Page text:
It's been a wet year at Easy Yoke Farm. “We’re on high ground,” Daniel Miller says. “We might get some erosion. It’s the third year that it’s been extremely wet. We put so much into our soil it pains you to see it wash away.” He goes on to describe the ways they’re working to build resilience in response to the changing weather patterns.
Easy Yoke’s Daniel and Hannah Miller have been farming outside of Millville, Minnesota, since 2011. Since we last visited them in 2014, they’ve purchased their farmland, have built a house, and have welcomed their third child to the world.
The farm has been supplying the Rochester People’s Food Co-op almost from the beginning. Easy Yoke has always followed organic practices—getting organic certification in 2014. “Not going organic was never a question for us,” Daniel says. “We fell in love with farming as organic farming. Farming doesn’t have to be that complicated. Conventional methods are complications—throwing wrenches into your system.”
Some of the complications Daniel notes are health concerns: “We’re very hands-on in this farming,” he says. “You can’t be exposed to chemicals when you’re touching the plants all the time. Why would we expose our kids to harmful chemicals like that?”
The Millers have seven acres in production on their 30-acre farm. Their neighborhood has seen more organic farms start up since the Millers began farming in 2011. “Some of the people who worked for us in the past are now renting land and starting their own farms,” Hannah says.
“That’s right,” Daniel says, “we’re breeding small organic farms.”
“And some conventional farms around here are starting to follow organic practice,” Hannah says. “I can see a couple of them switching over to organic eventually.”
Daniel reports that the growth of organic has been slow, but reliably steady “It’s a sustainable rate of growth. Our vision is to have a bunch of small farmers—we’d rather see ten 10-acre farms than one 100-acre place.”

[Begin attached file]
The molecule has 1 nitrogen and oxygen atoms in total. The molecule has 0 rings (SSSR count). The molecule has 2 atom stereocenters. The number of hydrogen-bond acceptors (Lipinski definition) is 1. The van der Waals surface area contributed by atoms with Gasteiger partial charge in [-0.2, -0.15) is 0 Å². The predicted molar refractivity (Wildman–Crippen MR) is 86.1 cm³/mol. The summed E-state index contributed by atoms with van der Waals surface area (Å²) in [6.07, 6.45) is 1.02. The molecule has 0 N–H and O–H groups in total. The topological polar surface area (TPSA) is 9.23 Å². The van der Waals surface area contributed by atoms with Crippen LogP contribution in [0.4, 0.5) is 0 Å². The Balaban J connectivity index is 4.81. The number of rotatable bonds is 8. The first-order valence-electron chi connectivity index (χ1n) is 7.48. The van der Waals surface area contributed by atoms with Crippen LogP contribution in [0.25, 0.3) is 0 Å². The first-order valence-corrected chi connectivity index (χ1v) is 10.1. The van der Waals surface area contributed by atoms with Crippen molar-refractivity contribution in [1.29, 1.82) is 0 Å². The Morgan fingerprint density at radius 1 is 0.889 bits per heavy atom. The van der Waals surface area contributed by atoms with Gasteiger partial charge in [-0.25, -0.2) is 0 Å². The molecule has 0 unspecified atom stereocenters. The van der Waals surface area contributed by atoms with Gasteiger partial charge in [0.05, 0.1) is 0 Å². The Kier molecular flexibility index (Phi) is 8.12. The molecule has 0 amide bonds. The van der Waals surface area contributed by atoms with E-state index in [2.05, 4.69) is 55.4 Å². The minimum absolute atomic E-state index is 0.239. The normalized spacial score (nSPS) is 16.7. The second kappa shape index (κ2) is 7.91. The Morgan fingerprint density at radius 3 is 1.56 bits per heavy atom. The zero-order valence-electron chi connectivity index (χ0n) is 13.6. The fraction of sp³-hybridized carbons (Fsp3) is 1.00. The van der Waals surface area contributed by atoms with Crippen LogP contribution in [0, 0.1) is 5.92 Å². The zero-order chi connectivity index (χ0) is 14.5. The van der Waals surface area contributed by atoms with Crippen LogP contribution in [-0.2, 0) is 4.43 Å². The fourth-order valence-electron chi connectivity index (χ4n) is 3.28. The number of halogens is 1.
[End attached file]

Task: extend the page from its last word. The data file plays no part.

The Millers started out with a Community Supported Agriculture (CSA) program, but decided against continuing their CSA a couple of years ago. They had 30 families in their program but have passed the business and clientele on to their former farmworkers—who are now starting their own farm. Easy Yoke focuses solely on supplying food co-ops and restaurants. Besides People’s Food Co-op of Rochester, they also work with a number of Twin Cities co-ops and restaurants: Seward Co-op, Friendship Co-op, Hampden Park Co-op and the Birchwood Cafe, among others.
Their relatively small business model lets them respond quickly to customer requests. “Mike at People’s (Mike Van, assistant produce manager) can call us up and say ‘can you throw another 25 pounds of cukes on the truck?’ and it’s done,” Daniel says.
They seem to have found their niche in feeding the co-op community. “We feel like we know everybody who buys our produce at the co-op,” Hannah says.
“I think I know everybody who bought our 50 pounds of carrots at People’s last year,” Daniel adds. “We’re at a good size. Upscaling’s not a healthy thing. What gets lost is sustainability.”
|Aerial photo taken in June 2017 showing the patchwork of food plots on Easy Yoke Farm, giving the Millers the ability to rotate crops for pest and disease control.|
This article originally appeared in the September/October 2017 issue of the Co-op Shopper.